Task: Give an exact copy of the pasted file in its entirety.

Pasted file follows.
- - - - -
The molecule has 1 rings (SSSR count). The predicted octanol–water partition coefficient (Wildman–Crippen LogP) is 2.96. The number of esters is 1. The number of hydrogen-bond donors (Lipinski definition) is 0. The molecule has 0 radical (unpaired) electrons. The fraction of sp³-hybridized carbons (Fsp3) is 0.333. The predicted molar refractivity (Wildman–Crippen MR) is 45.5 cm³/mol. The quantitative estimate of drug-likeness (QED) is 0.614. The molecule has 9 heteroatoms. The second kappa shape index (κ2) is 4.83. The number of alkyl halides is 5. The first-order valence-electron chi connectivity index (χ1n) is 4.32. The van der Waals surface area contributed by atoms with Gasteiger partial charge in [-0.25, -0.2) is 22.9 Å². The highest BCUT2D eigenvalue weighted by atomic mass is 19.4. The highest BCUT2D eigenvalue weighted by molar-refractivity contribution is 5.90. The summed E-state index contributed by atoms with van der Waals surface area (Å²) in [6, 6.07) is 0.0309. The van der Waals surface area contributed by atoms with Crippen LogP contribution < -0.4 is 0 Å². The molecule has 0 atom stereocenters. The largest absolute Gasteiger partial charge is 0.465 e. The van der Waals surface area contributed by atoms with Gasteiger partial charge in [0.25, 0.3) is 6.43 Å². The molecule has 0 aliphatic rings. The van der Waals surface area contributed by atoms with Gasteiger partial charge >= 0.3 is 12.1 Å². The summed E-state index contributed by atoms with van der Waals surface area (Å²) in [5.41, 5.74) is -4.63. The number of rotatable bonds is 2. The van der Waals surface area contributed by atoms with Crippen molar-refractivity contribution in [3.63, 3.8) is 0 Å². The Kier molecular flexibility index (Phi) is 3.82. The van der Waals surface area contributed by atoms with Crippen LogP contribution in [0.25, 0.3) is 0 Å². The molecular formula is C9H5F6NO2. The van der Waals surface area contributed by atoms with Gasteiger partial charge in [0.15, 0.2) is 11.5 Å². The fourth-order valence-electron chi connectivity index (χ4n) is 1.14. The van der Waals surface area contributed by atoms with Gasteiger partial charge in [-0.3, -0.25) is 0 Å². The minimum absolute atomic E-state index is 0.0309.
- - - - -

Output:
The molecule has 1 rings (SSSR count). The predicted octanol–water partition coefficient (Wildman–Crippen LogP) is 2.96. The number of esters is 1. The number of hydrogen-bond donors (Lipinski definition) is 0. The molecule has 0 radical (unpaired) electrons. The fraction of sp³-hybridized carbons (Fsp3) is 0.333. The predicted molar refractivity (Wildman–Crippen MR) is 45.5 cm³/mol. The quantitative estimate of drug-likeness (QED) is 0.614. The molecule has 9 heteroatoms. The second kappa shape index (κ2) is 4.83. The number of alkyl halides is 5. The first-order valence-electron chi connectivity index (χ1n) is 4.32. The van der Waals surface area contributed by atoms with Gasteiger partial charge in [-0.25, -0.2) is 22.9 Å². The highest BCUT2D eigenvalue weighted by atomic mass is 19.4. The highest BCUT2D eigenvalue weighted by molar-refractivity contribution is 5.90. The summed E-state index contributed by atoms with van der Waals surface area (Å²) in [6, 6.07) is 0.0309. The van der Waals surface area contributed by atoms with Crippen LogP contribution < -0.4 is 0 Å². The molecule has 0 atom stereocenters. The largest absolute Gasteiger partial charge is 0.465 e. The van der Waals surface area contributed by atoms with Gasteiger partial charge in [0.25, 0.3) is 6.43 Å². The molecule has 0 aliphatic rings. The van der Waals surface area contributed by atoms with Gasteiger partial charge >= 0.3 is 12.1 Å². The summed E-state index contributed by atoms with van der Waals surface area (Å²) in [5.41, 5.74) is -4.63. The number of rotatable bonds is 2. The van der Waals surface area contributed by atoms with Crippen molar-refractivity contribution in [3.63, 3.8) is 0 Å². The Kier molecular flexibility index (Phi) is 3.82. The van der Waals surface area contributed by atoms with Crippen LogP contribution in [0.25, 0.3) is 0 Å². The molecular formula is C9H5F6NO2. The van der Waals surface area contributed by atoms with Gasteiger partial charge in [0.15, 0.2) is 11.5 Å². The fourth-order valence-electron chi connectivity index (χ4n) is 1.14. The van der Waals surface area contributed by atoms with Gasteiger partial charge in [-0.3, -0.25) is 0 Å². The minimum absolute atomic E-state index is 0.0309.